PhD Research

Exploring the narratives, motivations and experiences of people engaging in an online sewalong: #fussycuttingsewalong

In January 2018 I started an English Paper Piecing (EPP) fussy-cutting sewalong on Instagram. Each month has an individual theme (themes so far have included love, animals, flowers, retro) and every Monday I share a photo of an EPP block and provide guidelines/challenges for others to create their EPP block based on that week’s fussy cutting challenge (such as fussy cutting a whole motif, a central motif, a section of a motif and so on). There are lots of photos available on Instagram by searching the hashtag #fussycuttingsewalong or clicking onto my own profile

Within the sewalong, there is diversity in the location of participants (with women from the UK, Channel Islands, USA, New Zealand, Canada, Australia, Germany, Norway), ages (ranging from 27 to 70+ years), religions, techniques, socio-economic status, careers, and styles yet there is also unity through that diversity as sewing has acted as a leveller. A supportive community has been created which has extended beyond social media (some people have met and become friends in real life). We have worked together to create a strong, encouraging, creative community which is built upon shared interests by using Instagram to create a digital version of the traditional quilting bees.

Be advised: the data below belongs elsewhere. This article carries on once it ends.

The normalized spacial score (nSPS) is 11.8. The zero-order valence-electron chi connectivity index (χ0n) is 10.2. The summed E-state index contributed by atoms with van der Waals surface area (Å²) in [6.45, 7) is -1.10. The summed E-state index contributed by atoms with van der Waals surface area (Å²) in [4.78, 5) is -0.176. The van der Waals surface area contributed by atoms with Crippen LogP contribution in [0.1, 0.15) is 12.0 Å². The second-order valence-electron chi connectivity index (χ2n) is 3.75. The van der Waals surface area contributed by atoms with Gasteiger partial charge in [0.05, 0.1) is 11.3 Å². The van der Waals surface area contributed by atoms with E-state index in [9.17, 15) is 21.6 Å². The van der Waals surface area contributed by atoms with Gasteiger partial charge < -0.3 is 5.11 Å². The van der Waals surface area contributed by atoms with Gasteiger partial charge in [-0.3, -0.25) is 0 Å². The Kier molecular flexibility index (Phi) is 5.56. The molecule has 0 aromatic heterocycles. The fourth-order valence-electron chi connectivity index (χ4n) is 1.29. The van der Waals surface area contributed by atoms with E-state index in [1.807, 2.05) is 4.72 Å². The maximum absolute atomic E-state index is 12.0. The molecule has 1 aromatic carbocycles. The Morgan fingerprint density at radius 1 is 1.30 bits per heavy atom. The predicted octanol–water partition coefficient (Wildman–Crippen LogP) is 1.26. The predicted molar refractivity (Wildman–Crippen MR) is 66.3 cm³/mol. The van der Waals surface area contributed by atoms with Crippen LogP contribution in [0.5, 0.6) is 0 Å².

Often when sewing is researched it is done from a public health perspective with sewing being explored as a creative intervention for healthy ageing and/or for those struggling with mental health difficulties, disability and/or ill physical health.

I would like to explore sewing for sewing’s sake. To do so, I am focussing on the personal narratives and motivations of those taking part in the #fussycuttingsewalong as well as sewing more generally. I would also like to explore the role of social media in their sewing experiences.